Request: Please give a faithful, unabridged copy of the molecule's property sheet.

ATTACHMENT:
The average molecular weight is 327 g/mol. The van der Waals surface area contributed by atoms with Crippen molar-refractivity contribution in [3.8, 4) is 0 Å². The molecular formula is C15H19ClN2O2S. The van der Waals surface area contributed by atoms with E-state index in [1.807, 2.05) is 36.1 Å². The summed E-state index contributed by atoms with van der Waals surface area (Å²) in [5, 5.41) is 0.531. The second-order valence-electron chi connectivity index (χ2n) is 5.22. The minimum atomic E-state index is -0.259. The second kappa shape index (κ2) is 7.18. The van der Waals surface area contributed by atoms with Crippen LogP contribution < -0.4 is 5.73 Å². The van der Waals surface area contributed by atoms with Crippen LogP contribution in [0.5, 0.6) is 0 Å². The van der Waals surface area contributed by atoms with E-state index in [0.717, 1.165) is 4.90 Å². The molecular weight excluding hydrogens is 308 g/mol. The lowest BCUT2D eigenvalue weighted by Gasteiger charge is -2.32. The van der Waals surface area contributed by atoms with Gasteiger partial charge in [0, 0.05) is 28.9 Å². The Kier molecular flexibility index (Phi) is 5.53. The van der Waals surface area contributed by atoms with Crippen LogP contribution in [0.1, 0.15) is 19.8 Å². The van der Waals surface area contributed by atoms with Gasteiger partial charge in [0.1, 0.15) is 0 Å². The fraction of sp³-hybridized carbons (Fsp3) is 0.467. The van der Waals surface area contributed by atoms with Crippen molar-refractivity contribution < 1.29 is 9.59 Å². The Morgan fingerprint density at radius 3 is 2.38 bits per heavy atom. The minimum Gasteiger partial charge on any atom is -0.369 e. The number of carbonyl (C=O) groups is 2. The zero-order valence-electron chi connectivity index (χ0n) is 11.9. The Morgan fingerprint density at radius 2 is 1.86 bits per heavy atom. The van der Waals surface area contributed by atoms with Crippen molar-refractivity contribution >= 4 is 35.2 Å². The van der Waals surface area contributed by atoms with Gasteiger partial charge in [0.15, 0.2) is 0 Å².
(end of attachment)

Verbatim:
The average molecular weight is 327 g/mol. The van der Waals surface area contributed by atoms with Crippen molar-refractivity contribution in [3.8, 4) is 0 Å². The molecular formula is C15H19ClN2O2S. The van der Waals surface area contributed by atoms with E-state index in [1.807, 2.05) is 36.1 Å². The summed E-state index contributed by atoms with van der Waals surface area (Å²) in [5, 5.41) is 0.531. The second-order valence-electron chi connectivity index (χ2n) is 5.22. The minimum atomic E-state index is -0.259. The second kappa shape index (κ2) is 7.18. The van der Waals surface area contributed by atoms with Crippen LogP contribution < -0.4 is 5.73 Å². The van der Waals surface area contributed by atoms with Crippen LogP contribution in [0.5, 0.6) is 0 Å². The van der Waals surface area contributed by atoms with E-state index in [0.717, 1.165) is 4.90 Å². The molecular weight excluding hydrogens is 308 g/mol. The lowest BCUT2D eigenvalue weighted by Gasteiger charge is -2.32. The van der Waals surface area contributed by atoms with Gasteiger partial charge in [0, 0.05) is 28.9 Å². The Kier molecular flexibility index (Phi) is 5.53. The van der Waals surface area contributed by atoms with Crippen LogP contribution in [0.1, 0.15) is 19.8 Å². The van der Waals surface area contributed by atoms with Gasteiger partial charge in [0.1, 0.15) is 0 Å². The fraction of sp³-hybridized carbons (Fsp3) is 0.467. The van der Waals surface area contributed by atoms with Crippen molar-refractivity contribution < 1.29 is 9.59 Å². The Morgan fingerprint density at radius 3 is 2.38 bits per heavy atom. The minimum Gasteiger partial charge on any atom is -0.369 e. The number of carbonyl (C=O) groups is 2. The zero-order valence-electron chi connectivity index (χ0n) is 11.9. The Morgan fingerprint density at radius 2 is 1.86 bits per heavy atom. The van der Waals surface area contributed by atoms with Crippen molar-refractivity contribution >= 4 is 35.2 Å². The van der Waals surface area contributed by atoms with Gasteiger partial charge in [0.15, 0.2) is 0 Å².